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Doubts raised ARMM can purge voters’ list

Bureau of Public Information representative Myrna Jo Henry shows a photo of a multiple registrant on her laptop. Photo by AMIEL MARK CAGAYAN.
Bureau of Public Information representative Myrna Jo Henry shows a photo of a multiple registrant on her laptop. Photo by AMIEL MARK CAGAYAN.

COTABATO CITY— The Autonomous Region for Muslim Mindanao (ARMM) now faces the difficult, if not almost impossible, task of weeding out the multiple registrants from last July’s general voters’ registration because the Commission on Election failed to provide for the automatic deletion of such registrants.

Because of this oversight, suspected double or multiple registrants would have to go through hearings for them to be disqualified or disallowed to vote, said Integrated Bar of the Philippines (IBP)-Cotabato City President Noel A. Ben.

“But the challenge is, can they (Comelec) do that?” he asked.

Ben doubts that the Comelec would be able to hear all cases of double or multiple registrants because of what civil society groups suspect to be a huge number of such cases, based on reports of election monitoring groups during the July 9 to 18 general voters’ registration.

The hearings are to be conducted by the Election Regulatory Board in the municipal offices of Comelec and will be headed by each town’s Election Officer. The Comelec has only from Sept. 20 to 26 to conduct those hearings.

Reports were rife of multiple registrants as well as minors registering to vote, a practice that the July registration was supposed to have eliminated.

In 2010, when the Comelec ran the biometrics data of registered voters nationwide, Maguindanao scored the highest with 16, 418 identical records followed by Lanao del Sur at 11,685, and Sulu with 8, 012. All top three provinces are in ARMM.

The ARMM’s book of voters has long been suspected of being padded, and the region considered the country’s “cheating capital.”

The problem prompted the Senate and the House of Representatives to pass a joint resolution, signed by President Benigno S. Aquino, annulling the region’s voters’ book, stating among other reasons that “the electoral history of the ARMM shows that election results in these areas are always questionable and tainted with anomaly and irregularity, principally because of the padded Book of Voters.”

Based on this, Comelec promulgated Resolution 9475 on June 21 detailing the rules and regulations in the conduct of the ARMM registrations.

But Resolution 9475 should have provided for the “automatic deletion of those multiple or double registrants with the help of the biometric technology,” Ben said.

Ben, who represented the Legal Network for Truthful Elections (LENTE) representative in ARMM’s Task Force Rehistro (TFR), said that since the Comelec did not include double and multiple registrants in its rules and regulations, they will be subjected to ERB hearings “for the purpose of disallowing them, declaring them to be illegitimate or disqualified,” he asked.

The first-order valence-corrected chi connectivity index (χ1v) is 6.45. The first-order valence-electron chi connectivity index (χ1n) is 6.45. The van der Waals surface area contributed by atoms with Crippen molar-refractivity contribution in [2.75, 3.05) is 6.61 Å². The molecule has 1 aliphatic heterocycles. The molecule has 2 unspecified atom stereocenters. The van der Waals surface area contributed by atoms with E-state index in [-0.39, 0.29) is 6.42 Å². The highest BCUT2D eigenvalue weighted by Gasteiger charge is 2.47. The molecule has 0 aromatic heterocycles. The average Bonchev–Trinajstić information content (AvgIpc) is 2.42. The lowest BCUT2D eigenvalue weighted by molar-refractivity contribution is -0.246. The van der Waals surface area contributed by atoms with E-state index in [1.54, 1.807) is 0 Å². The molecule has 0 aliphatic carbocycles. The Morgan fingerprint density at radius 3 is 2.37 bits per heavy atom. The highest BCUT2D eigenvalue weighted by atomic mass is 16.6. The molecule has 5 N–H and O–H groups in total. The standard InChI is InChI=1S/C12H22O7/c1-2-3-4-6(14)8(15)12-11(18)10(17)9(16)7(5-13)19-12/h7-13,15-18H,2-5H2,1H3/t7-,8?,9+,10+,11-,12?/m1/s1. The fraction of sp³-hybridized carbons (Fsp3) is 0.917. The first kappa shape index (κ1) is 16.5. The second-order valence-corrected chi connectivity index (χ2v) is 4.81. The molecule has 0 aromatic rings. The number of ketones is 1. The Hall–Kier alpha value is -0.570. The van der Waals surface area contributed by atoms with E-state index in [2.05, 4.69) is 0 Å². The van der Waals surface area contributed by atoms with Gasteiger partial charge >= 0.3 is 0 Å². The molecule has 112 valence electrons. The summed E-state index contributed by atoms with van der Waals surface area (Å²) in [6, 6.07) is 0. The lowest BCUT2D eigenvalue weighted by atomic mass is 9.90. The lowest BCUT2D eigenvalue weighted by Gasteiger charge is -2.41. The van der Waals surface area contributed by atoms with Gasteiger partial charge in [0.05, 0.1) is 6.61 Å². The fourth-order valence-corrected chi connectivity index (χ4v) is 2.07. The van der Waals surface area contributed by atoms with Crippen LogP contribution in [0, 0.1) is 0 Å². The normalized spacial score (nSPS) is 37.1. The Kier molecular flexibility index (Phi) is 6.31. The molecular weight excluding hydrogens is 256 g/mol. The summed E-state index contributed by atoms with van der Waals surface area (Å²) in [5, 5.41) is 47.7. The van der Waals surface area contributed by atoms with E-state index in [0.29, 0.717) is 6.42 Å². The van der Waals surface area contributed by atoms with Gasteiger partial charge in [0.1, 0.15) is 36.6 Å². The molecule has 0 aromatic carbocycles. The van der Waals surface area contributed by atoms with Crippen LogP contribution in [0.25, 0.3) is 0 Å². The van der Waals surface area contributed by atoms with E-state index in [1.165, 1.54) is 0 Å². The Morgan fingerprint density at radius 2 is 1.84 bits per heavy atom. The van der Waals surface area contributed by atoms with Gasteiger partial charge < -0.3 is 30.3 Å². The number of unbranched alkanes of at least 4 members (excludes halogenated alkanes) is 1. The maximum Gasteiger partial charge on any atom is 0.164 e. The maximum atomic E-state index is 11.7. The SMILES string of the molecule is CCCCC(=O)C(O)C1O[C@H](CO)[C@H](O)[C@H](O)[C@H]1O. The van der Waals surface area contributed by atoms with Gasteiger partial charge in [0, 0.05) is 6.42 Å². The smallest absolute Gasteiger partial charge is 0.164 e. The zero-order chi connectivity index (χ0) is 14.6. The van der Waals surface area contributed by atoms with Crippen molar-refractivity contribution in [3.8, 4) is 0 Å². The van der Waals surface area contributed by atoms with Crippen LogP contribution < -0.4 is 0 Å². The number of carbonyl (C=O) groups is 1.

A provision in the resolution would have made an ERB hearing unnecessary because results of running the applicants’ fingerprints through the Automated Fingerprint Identification System (AFIS) would have been “conclusive and competent evidence,” he said.

Comelec must now tender a list of double and multiple registrants and they (multiple and double registrants) must be given a chance to be heard “by way of their procedural right,” he said.

In cases where individuals registered more than once in different towns “by means of legal process, the first one who obtained jurisdiction acquires jurisdiction,” Ben explained.  But for now, there are still no clear guidelines on how Comelec plans to go about it, he said.

Initial concerns were expressed in TFR meetings about the deletion of double and multiple registrants because local politicians are known to threaten EOs when they go against them.

In case double and multiple registrants do not show up in the ERB hearings, this will be “taken as a waiver of their right not to be included in the list as registrant,” he said.

Under the resolution 9475, the conduct of general registrations was set for July 9 to 18 and the ERB hearings were to take place August 13 to 17, the last week of the observance of the month-long Ramadan fasting.

On August 10, the Comelec through Resolution 9515 reset the schedule to September 20 to 26 “to give ample time to complete the biometrics matching.”

ARMM Regional Governor Mujiv Hataman meanwhile admitted that while he was consulted at the senate hearing when the schedules in the resolution were being finalized, emphasis was only that the actual registration dates do not take place beyond Ramadan. The ERB hearings were overlooked, he said.

The rescheduling was welcomed by the regional governor who is also TFR chair as he said that, “even myself, pwedeng aminin, di nabigyan ng stress ang ERB hearing (I admit that even I did not stress the importance of the ERB hearing).

(ARMM WATCH  is a project of VERA Files in partnership with MindaNews, The Asia Foundation and Australian Agency for International Development.)